The Planning Commission Monday declined to throw its full support behind city staffers negotiating with Caltrans over federal money for an emergency communication system. In the process, it may have cost the city its own locally based emergency radio network.
For two years, city officials have been planning to build an emergency communication system that would keep Malibu residents informed in the event of a disaster, such as a major earthquake, when roads and power lines have collapsed, and Malibu is cut off from the outside world.
Emergency Services Coordinator Hap Holmwood had been envisioning a low-frequency AM radio transmitter, based at City Hall, that residents could tune into to hear vital information. Holmwood had been pinning hopes on federal funding for the project, which includes a single 50-foot antenna to be located inside the water treatment plant at Point Dume Mobile Home Park.
Last year, $50,000 from the federal budget was set aside for such a project. While the money was originally intended for use by the city, political tides have changed, and recently Caltrans appears to have appropriated the money for its own emergency communication system that would also cover Malibu. Holmwood is meeting with Caltrans representatives Friday in a final attempt to persuade the agency to relinquish the $50,000.
Without time to obtain a conditional use permit for the project, and hoping to show Caltrans Friday that the city’s political leadership backs the plan for the radio transmitter, Holmwood asked the Planning Commission to recommend an amendment to the zoning code to permit emergency communication systems in all parts of the city without requiring a conditional use permit.
“I need the positive attitude of the commission tonight so I can tell the people at Caltrans that we’re serious about this and we’re ready to move and it’s not up to them to jeopardize what we’ve already established,” said Holmwood.
But the commissioners chose not to grant Holmwood’s request — and consequently not make a strong show of political unity to Caltrans — even though, had the commission given Holmwood what he wanted, the City Council could easily have declined any such recommended changes to the zoning code. The council is scheduled to hear Holmwood’s latest dealings with Caltrans at its next meeting, but that will occur after Holmwood has already met with the agency.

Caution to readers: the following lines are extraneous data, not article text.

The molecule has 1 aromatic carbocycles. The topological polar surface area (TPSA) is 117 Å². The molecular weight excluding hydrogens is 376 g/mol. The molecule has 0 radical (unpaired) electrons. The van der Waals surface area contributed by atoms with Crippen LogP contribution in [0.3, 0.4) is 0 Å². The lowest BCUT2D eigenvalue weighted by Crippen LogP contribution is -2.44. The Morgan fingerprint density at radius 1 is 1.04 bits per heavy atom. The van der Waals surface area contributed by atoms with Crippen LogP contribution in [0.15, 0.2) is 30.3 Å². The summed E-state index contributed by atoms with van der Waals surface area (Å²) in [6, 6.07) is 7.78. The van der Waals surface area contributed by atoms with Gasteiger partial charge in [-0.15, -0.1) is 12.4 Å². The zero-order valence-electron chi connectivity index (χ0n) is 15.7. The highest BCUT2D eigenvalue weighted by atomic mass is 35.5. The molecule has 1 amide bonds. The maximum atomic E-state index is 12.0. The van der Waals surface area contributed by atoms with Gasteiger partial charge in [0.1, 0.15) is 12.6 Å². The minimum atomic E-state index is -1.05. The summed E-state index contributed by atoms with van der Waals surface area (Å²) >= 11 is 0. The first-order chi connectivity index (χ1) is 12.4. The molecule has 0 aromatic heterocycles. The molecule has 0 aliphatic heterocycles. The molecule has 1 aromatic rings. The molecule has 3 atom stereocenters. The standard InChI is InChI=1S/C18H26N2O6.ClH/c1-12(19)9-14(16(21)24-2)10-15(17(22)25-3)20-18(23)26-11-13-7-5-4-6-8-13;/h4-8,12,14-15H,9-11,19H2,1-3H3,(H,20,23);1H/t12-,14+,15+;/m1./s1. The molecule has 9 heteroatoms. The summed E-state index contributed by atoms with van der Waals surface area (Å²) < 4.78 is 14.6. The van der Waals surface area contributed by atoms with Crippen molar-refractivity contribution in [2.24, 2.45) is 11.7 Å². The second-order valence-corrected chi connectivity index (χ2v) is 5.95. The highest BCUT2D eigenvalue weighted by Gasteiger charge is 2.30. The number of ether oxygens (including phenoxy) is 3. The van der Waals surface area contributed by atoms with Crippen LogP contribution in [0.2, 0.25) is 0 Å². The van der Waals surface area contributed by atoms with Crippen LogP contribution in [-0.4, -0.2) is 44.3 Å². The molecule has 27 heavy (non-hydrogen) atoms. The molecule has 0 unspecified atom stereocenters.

Based on a suggestion by Commissioner Jo Ruggles, the commission unanimously recommended instead that the code be changed to require a conditional use permit for all emergency communication systems in any part of the city. An impassioned Ruggles, apparently believing that the commission is all that stands between the status quo and a city filled with emergency radio antennas, argued forcefully against Holmwood’s request.
“I’m sorry, but I can not support this as a permitted use in all zones in the city without review and without public hearings … I will not sandbag the residents of this community,” said Ruggles, who was reminded by newly appointed Chair Andrew Stern that the commission would only be making a recommendation to amend the code, rather than actually enacting any change.
Holmwood, speaking directly to Ruggles, said, “We have to make a strong showing on Friday that the city of Malibu and its leadership wants this antenna and intends to have it, or we’re not going to get [the money.]”
Holmwood’s appeal seemed to make an impression on both commissioner Ed Lipnick and Chair Stern.
“I’m willing to accept the emergency director’s statement that this is a time-critical issue and accept it as is,” said Lipnick. “We’re essentially over a barrel here.”
But after assurances from Commissioners Ruggles and Ken Kearsley, who was named as the new vice chair earlier in the meeting, that the City Council would grant Holmwood a conditional use permit for the Point Dume radio antenna on an emergency basis, the commission unanimously adopted Ruggles’ suggestion.
In the end, though, the commission’s half measure of support for Holmwood — that he can seek a conditional use permit — may not sufficiently convince Caltrans that the city’s political leaders back the project to make it worth relinquishing the $50,000.